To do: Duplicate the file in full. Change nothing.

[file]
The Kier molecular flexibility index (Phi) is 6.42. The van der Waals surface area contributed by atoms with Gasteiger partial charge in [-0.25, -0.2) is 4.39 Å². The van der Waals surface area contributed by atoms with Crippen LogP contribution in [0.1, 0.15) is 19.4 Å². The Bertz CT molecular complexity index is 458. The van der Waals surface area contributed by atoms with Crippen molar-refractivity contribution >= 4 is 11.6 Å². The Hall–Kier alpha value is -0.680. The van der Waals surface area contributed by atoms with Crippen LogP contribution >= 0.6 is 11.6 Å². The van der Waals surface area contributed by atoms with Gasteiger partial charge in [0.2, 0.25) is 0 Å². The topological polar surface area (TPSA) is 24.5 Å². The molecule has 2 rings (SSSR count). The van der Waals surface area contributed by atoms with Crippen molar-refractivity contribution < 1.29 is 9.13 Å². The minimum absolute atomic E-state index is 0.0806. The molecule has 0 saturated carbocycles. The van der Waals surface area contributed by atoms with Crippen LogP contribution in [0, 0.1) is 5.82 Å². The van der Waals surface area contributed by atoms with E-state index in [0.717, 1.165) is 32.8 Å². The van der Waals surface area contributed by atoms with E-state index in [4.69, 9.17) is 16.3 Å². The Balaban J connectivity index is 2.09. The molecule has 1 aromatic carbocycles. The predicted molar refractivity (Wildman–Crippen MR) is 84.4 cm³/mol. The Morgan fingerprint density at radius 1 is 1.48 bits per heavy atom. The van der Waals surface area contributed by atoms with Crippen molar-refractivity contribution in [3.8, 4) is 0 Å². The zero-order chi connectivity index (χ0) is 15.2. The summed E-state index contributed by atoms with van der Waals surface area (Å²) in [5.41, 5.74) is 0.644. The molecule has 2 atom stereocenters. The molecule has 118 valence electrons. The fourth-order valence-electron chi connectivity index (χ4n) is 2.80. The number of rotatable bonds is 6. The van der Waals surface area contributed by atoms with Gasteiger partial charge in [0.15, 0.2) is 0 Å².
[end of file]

The Kier molecular flexibility index (Phi) is 6.42. The van der Waals surface area contributed by atoms with Gasteiger partial charge in [-0.25, -0.2) is 4.39 Å². The van der Waals surface area contributed by atoms with Crippen LogP contribution in [0.1, 0.15) is 19.4 Å². The Bertz CT molecular complexity index is 458. The van der Waals surface area contributed by atoms with Crippen molar-refractivity contribution >= 4 is 11.6 Å². The Hall–Kier alpha value is -0.680. The van der Waals surface area contributed by atoms with Crippen LogP contribution >= 0.6 is 11.6 Å². The van der Waals surface area contributed by atoms with Gasteiger partial charge in [0.2, 0.25) is 0 Å². The topological polar surface area (TPSA) is 24.5 Å². The molecule has 2 rings (SSSR count). The van der Waals surface area contributed by atoms with Crippen molar-refractivity contribution < 1.29 is 9.13 Å². The minimum absolute atomic E-state index is 0.0806. The molecule has 0 saturated carbocycles. The van der Waals surface area contributed by atoms with Crippen LogP contribution in [0, 0.1) is 5.82 Å². The van der Waals surface area contributed by atoms with E-state index in [0.717, 1.165) is 32.8 Å². The van der Waals surface area contributed by atoms with E-state index in [4.69, 9.17) is 16.3 Å². The Balaban J connectivity index is 2.09. The molecule has 1 aromatic carbocycles. The predicted molar refractivity (Wildman–Crippen MR) is 84.4 cm³/mol. The Morgan fingerprint density at radius 1 is 1.48 bits per heavy atom. The van der Waals surface area contributed by atoms with Crippen molar-refractivity contribution in [3.8, 4) is 0 Å². The zero-order chi connectivity index (χ0) is 15.2. The summed E-state index contributed by atoms with van der Waals surface area (Å²) in [5.41, 5.74) is 0.644. The molecule has 2 atom stereocenters. The molecule has 118 valence electrons. The fourth-order valence-electron chi connectivity index (χ4n) is 2.80. The number of rotatable bonds is 6. The van der Waals surface area contributed by atoms with Gasteiger partial charge in [0.15, 0.2) is 0 Å².